For Mrs. Cottage:


HAD I the heavens' embroidered cloths,
Enwrought with golden and silver light,
The blue and the dim and the dark cloths
Of night and light and the half-light,
I would spread the cloths under your feet:
But I, being poor, have only my dreams;
I have spread my dreams under your feet;
Tread softly because you tread on my dreams.

-Yeats

Tuesday, November 23, 2010

How 'bout A Little Mississippi Disco?

Seasick Steve



He's an overnight sensation. It just took fifty years.

He's bummed around the US and Europe forever. Odd jobs, busking on the street, working on the front end of recordings -- with some notable artists, mostly otherwise. Now he's on everything in the UK.

What he appears to be is real. People find "real" electrifying if it's presented the right way. I imagine lots of people heaping adulation on him crab-walked past him and averted their eyes when they saw him on the street before. Real is electrifying, and real is scary. He may be from Oakland, but he sounds like he was born at the foot of Mount Belzoni, and never moved to Chicago. That real.


"Hobos are people who move around looking for work, tramps are people who move around but don't look for work, and bums are people who don't move and don't work. I've been all three."

The secret is to get yourself a haunted guitar:


In an interview with an Australian magazine, Seasick Steve attributes much of his unlikely success to his cheap and weather-beaten guitar, 'The Trance Wonder' and reveals the guitar’s mojo might come from supernatural sources. “I got it from Sherman, who is a friend of mine down in Mississippi, who had bought it down at a goodwill store. When we were down there last time he says to me, ‘I didn’t tell you when you bought it off me, but that guitar used to be haunted’. I say, ‘What are you talking about, Sherman?’. He says, ‘There’s 50 solid citizens here in Como who’ll tell you this guitar is haunted. It’s the darnedest thing – we’d leave it over in the potato barn and we’d come back in and it would be moved. You’d put it down somewhere and the next morning you’d come back and it would have moved. When you took that guitar the ghost in the barn left’. He told me this not very long ago and I said to him, ‘Sherman! Why didn’t you tell me this before?’ and he said, ‘Well the ghost was gone – I didn’t want it around here no more!’”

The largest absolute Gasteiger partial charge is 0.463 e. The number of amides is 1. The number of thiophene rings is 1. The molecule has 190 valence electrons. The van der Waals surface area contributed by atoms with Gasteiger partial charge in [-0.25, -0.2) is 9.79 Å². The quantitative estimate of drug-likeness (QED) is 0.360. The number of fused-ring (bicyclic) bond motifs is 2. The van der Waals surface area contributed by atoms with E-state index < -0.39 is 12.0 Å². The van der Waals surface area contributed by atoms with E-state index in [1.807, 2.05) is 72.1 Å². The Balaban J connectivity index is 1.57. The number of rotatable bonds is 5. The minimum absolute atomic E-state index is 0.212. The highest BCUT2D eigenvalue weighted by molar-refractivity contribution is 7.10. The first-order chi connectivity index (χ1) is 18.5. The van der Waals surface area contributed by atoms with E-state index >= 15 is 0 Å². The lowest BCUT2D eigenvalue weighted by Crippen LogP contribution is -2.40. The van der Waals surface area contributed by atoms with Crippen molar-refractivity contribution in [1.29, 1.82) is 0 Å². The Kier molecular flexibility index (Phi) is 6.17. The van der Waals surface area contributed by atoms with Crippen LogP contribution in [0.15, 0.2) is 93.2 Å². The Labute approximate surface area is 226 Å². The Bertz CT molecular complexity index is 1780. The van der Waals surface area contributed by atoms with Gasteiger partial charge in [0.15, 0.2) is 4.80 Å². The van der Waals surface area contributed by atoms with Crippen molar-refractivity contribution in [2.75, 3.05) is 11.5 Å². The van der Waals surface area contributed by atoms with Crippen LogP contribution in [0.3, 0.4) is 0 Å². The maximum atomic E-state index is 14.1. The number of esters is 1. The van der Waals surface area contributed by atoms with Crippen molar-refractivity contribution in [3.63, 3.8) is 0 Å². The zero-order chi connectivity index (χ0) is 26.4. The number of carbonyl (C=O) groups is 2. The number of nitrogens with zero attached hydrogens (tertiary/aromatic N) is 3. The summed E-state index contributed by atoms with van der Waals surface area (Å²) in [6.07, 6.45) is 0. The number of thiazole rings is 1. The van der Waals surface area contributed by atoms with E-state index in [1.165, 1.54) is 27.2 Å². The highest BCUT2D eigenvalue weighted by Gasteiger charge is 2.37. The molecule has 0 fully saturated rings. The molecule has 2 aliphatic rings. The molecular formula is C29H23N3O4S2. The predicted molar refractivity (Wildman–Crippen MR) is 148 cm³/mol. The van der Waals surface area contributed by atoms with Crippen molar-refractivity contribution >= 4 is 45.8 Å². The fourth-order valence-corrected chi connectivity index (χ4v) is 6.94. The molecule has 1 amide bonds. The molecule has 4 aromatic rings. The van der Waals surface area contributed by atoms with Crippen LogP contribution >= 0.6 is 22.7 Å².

There's a secret to getting a haunted guitar: You have to haunt it yourself. Steve do.

If you're itching for more, Seasick Steve does Chiggers on The Black Cab Sessions.

(Thanks to Misterarthur for sending that one along)

Monday, November 22, 2010

He Coulda Been Somebody


(Note: A little foul language in there)

I think Marlon Brando is better than you do.

It's because I didn't pay attention to the last thirty years or so of his life. More or less, The Godfather is the last movie I saw him in, and I didn't see that when it came out; too young. So no, Jor-El didn't affect my opinion much. Neither did Apocalypse Now, which isn't really a movie, and he's not really in it-- it's just a big self-indulgent mess of misplaced anger and sentiment, with Marlon doing the only sensible thing in it: cashing a check and going home.

All those bad movies were Marlon's version of an old ballplayer sitting at a card table signing autographs for a few bucks apiece. But in Brando's case, the little kids waiting to touch the hem of his shabby muu-muu were film directors clutching a few hundred grand, and the card table was a film set.  He got too big for the milieu he was in, which is very big indeed, and became Elvis or Santa Claus or something. That's not his fault. Hell, whoever made this mashup pasted it over a Beatles song that tested the outer limits of the public's appetite to adore anything, and there's Brando on the album's cover.

People should be aware of things that happened before they were born. They should pay some attention to things that matter to those younger than themselves, too. How else will you raise children properly? People should put things in context.

You can see it, if you look closely. There's this dotted line between standing on wooden floorboards yelling whispers to a house, and having a lens an inch from your nose in an artificial world with only a theoretical audience to pitch your wares to. Marlon Brando erased this line.

Saturday, November 20, 2010

Time To Be Great Again, My Lord



SPANNERS
by: Sippican Cottage

Sun's beaming in the window,
There's rumbling from the floor,
We're swinging while we're swaging
Boxes dancing out the door.

Oh how our muscles ripple,
We're making twenty knots,
We're alternating; current --
We're glowing with the watts.

Pounding down the corridors,
With Bill of Lading piles;
Our output's put the boss on ice
We're blowing out the dials.

They count the beans but can't keep up,
We're cooking with the gas;
Our arms are made from tempered steel,